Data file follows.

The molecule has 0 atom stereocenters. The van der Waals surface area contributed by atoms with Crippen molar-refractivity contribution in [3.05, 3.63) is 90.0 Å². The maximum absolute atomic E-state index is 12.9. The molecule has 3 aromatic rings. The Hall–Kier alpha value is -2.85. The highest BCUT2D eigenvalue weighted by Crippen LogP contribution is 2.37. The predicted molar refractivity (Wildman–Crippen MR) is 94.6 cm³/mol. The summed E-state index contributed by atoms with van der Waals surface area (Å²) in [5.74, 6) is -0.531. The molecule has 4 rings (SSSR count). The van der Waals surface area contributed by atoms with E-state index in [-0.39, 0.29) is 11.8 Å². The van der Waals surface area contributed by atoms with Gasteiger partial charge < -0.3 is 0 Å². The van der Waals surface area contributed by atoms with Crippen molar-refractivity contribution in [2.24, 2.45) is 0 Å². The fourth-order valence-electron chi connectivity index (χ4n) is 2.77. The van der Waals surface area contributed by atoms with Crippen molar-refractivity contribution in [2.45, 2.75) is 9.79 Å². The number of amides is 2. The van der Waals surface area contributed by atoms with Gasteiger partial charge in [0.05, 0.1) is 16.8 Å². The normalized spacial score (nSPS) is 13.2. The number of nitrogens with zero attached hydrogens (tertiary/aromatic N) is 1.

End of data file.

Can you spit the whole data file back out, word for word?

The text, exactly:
The molecule has 0 atom stereocenters. The van der Waals surface area contributed by atoms with Crippen molar-refractivity contribution in [3.05, 3.63) is 90.0 Å². The maximum absolute atomic E-state index is 12.9. The molecule has 3 aromatic rings. The Hall–Kier alpha value is -2.85. The highest BCUT2D eigenvalue weighted by Crippen LogP contribution is 2.37. The predicted molar refractivity (Wildman–Crippen MR) is 94.6 cm³/mol. The summed E-state index contributed by atoms with van der Waals surface area (Å²) in [5.74, 6) is -0.531. The molecule has 4 rings (SSSR count). The van der Waals surface area contributed by atoms with E-state index in [-0.39, 0.29) is 11.8 Å². The van der Waals surface area contributed by atoms with Gasteiger partial charge < -0.3 is 0 Å². The van der Waals surface area contributed by atoms with Crippen molar-refractivity contribution in [2.24, 2.45) is 0 Å². The fourth-order valence-electron chi connectivity index (χ4n) is 2.77. The van der Waals surface area contributed by atoms with Crippen molar-refractivity contribution in [2.45, 2.75) is 9.79 Å². The number of amides is 2. The van der Waals surface area contributed by atoms with Gasteiger partial charge in [0.05, 0.1) is 16.8 Å². The normalized spacial score (nSPS) is 13.2. The number of nitrogens with zero attached hydrogens (tertiary/aromatic N) is 1.